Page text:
In December 2009, in The Forest Group, Inc. v. Bon Ton Tool, 1 the Federal Circuit held that the false marking statute (35 U.S.C. § 292) imposes a penalty of up to $500 for each product that is marked with an incorrect patent number for the purpose of deceiving the public. 2 Section 292 is a qui tam, or private attorney general, statute. This means that Congress specifically contemplated that private parties could bring suit to enforce the statute and provided a monetary incentive to encourage private citizens to do so.
In Forest Group, the Federal Circuit recognized the possibility that interpreting the fine contemplated by Section 292 to apply on a per article basis could create a surge of “marking trolls” who bring litigation purely for personal gain. Nevertheless, the Court concluded that by permitting members of the public to sue, Congress encouraged individuals to help control false marking. After the Forest Group decision, many commentators expressed concern that a new cottage industry of “marking trolls” would be encouraged. 3 As predicted, since the Forest Group decision, more than 500 false marking lawsuits have been filed. 4 One company alone has been the plaintiff in 44 cases in the Eastern District of Texas, the majority of which were false marking suits. 5
The Federal Circuit subsequently issued two decisions that many had hoped would judicially slow the swell of false marking litigation. In Pequignot v. Solo Cup Co., 6 the Federal Circuit held that, although improperly marking items with expired patents was false patent marking, the standard for proving deceptive intent was “particularly high,” and required “a purpose of deceit, rather than simply knowledge that a statement is false.” Acting on the advice of counsel, Solo Cup had included on its packaging language that the product “may be covered” by certain patents. The Court concluded that Solo Cup had rebutted the presumption of intent to deceive with this “may be covered” language.
In Stauffer v. Brooks Bros. Inc., 7 the plaintiff accused Brooks Brothers of falsely marking bow ties with patents that expired almost 50 years ago. The district court had dismissed the case holding that a private person does not have standing unless he shows that he or the government has suffered an injury. The Federal Circuit reversed this ruling, concluding that, by enacting Section 292, Congress defined an injury in fact to the United States. In other words, violation of the statute inherently constitutes an injury to the United States.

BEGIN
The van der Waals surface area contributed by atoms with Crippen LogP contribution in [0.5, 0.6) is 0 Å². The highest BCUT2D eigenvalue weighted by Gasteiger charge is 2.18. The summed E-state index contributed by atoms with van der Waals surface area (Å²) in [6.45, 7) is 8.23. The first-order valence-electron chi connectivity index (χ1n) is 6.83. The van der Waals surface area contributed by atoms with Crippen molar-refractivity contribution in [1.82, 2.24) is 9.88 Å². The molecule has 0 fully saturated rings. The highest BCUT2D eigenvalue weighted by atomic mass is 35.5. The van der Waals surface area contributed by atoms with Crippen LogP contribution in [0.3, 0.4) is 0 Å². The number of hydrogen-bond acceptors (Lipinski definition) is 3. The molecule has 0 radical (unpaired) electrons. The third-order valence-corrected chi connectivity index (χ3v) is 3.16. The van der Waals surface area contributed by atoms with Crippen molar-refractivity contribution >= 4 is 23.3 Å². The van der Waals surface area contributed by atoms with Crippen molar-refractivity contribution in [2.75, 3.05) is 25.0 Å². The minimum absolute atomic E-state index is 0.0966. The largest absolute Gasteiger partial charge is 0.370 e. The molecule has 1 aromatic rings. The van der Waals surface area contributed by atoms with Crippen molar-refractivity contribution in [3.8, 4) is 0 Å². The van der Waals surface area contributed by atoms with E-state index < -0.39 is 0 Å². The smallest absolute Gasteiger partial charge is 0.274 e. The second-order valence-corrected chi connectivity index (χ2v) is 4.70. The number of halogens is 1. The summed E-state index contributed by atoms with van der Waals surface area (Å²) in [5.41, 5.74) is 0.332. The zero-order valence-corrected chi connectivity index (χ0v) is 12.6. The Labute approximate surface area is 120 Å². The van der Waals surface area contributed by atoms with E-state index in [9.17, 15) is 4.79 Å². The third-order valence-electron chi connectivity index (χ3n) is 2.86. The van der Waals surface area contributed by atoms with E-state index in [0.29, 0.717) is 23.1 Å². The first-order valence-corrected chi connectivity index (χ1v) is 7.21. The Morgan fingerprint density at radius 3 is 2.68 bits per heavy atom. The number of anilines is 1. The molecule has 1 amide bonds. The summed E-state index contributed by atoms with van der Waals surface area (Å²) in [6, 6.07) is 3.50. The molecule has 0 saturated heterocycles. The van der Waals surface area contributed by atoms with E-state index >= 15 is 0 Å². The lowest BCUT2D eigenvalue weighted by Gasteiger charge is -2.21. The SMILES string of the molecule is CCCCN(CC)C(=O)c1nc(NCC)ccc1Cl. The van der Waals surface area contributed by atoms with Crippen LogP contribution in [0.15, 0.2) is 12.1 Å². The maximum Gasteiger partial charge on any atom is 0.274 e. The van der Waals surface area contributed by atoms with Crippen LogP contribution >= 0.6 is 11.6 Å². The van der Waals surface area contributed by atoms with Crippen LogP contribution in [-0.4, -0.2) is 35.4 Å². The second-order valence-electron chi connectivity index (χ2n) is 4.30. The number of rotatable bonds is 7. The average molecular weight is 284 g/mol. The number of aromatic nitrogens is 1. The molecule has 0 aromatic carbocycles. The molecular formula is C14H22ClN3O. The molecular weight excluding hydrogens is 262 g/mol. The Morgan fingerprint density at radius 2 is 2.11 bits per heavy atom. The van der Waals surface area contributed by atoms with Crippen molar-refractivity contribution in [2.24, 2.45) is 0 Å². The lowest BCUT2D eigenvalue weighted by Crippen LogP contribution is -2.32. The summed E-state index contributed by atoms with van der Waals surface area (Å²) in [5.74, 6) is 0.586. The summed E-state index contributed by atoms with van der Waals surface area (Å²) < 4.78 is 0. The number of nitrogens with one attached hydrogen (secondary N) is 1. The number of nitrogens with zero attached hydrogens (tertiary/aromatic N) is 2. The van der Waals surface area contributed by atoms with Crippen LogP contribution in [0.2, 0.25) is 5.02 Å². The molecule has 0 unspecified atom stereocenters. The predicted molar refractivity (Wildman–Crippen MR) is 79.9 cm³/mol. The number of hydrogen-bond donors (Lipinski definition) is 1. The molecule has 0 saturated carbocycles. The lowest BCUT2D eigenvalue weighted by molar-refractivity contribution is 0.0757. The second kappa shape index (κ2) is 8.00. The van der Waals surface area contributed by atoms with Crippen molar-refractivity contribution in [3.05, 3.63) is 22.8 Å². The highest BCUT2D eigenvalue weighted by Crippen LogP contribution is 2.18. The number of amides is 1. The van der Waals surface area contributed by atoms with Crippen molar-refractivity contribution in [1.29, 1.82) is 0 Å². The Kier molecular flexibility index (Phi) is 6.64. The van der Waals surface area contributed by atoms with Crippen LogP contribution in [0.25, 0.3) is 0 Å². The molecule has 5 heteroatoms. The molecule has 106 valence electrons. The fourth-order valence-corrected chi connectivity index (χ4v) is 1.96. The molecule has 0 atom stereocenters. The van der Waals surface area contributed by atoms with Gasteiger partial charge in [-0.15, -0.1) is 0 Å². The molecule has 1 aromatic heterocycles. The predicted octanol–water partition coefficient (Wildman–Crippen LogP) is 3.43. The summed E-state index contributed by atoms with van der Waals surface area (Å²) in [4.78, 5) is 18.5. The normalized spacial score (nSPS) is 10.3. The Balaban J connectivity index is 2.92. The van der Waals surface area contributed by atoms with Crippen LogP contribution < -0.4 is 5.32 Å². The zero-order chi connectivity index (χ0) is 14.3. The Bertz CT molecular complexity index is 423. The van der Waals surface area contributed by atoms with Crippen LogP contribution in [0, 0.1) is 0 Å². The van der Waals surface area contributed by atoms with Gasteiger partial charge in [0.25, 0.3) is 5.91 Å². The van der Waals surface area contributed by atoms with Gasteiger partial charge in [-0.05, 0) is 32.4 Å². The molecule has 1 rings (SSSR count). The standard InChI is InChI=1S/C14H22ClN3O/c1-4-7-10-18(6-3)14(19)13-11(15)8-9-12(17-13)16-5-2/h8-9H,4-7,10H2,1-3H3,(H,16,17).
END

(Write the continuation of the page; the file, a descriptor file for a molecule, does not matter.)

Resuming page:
Even though the Federal Circuit has held that the plaintiff must prove intent to deceive, it is presently unclear whether a plaintiff is required to meet fraud standards at the pleading state.
While qui tam false marking plaintiffs have yet to prevail at trial and recover significant damages award, false marking suits are expected to continue with plaintiffs imposing serious discovery costs on defendants to force settlement. 8
At least two legislative provisions to stem false marking suits were proposed to amend the Patent Reform Act of 2010. The first would have required a plaintiff to show that it suffered a competitive injury as a result of the false marking. The second would have changed the language of Section 292 to expressly assess one $500 fine, in the aggregate, for all offenses of false marking. It presently appears unlikely that Congress will tackle patent reform in the lame duck session. 9 Even if another comprehensive patent reform act is not proposed in the coming legislative session, legislative proposals to end false marking actions likely will be revived.
1590 F.3d 1295 (Fed. Cir. 2009).
2 35 U.S.C. § 292 provides that half of the fine goes to the party that sues for false marking and the other half of the fine goes to the federal government. (On remand, in Forest Group, the actual amount of the fine imposed was less than $7,000).
3 Erin Coe, False Marking Claim Wave Can’t Last, Attys Say (Mar. 23, 2010),
available at http://www.law360.com/articles/155305.
4 C. Edward Polk Jr. & Justin E. Gray, Fighting False Marking Through Gov’t Settlements (Nov. 2, 2010) available at http://www.law360.com/articles/205540; Mike Cherney, False Patent Marking Dominates Rise in IP Suits In Q3 (Oct. 11, 2010) available at http://www.law360.com/articles/199929.
5 Joseph Marks, Cisco Escapes False Marking Suit Over Cable Boxes (Oct. 8, 2010) available at
6 608 F.3d 1356 (Fed. Cir. 2010).
7 No. 08-CV-10369 (Fed. Cir. Aug. 31, 2010).
8 Erin Coe, Solo Cup Won’t Put Dent In False Marking Suits (June 16, 2010)
available at http://www.law360.com/articles/175398.
9 Erin Coe, Election Leaves Fate of Patent Reform Up In The Air (Nov. 3, 2010)
available at http://www.law360.com/articles/206540.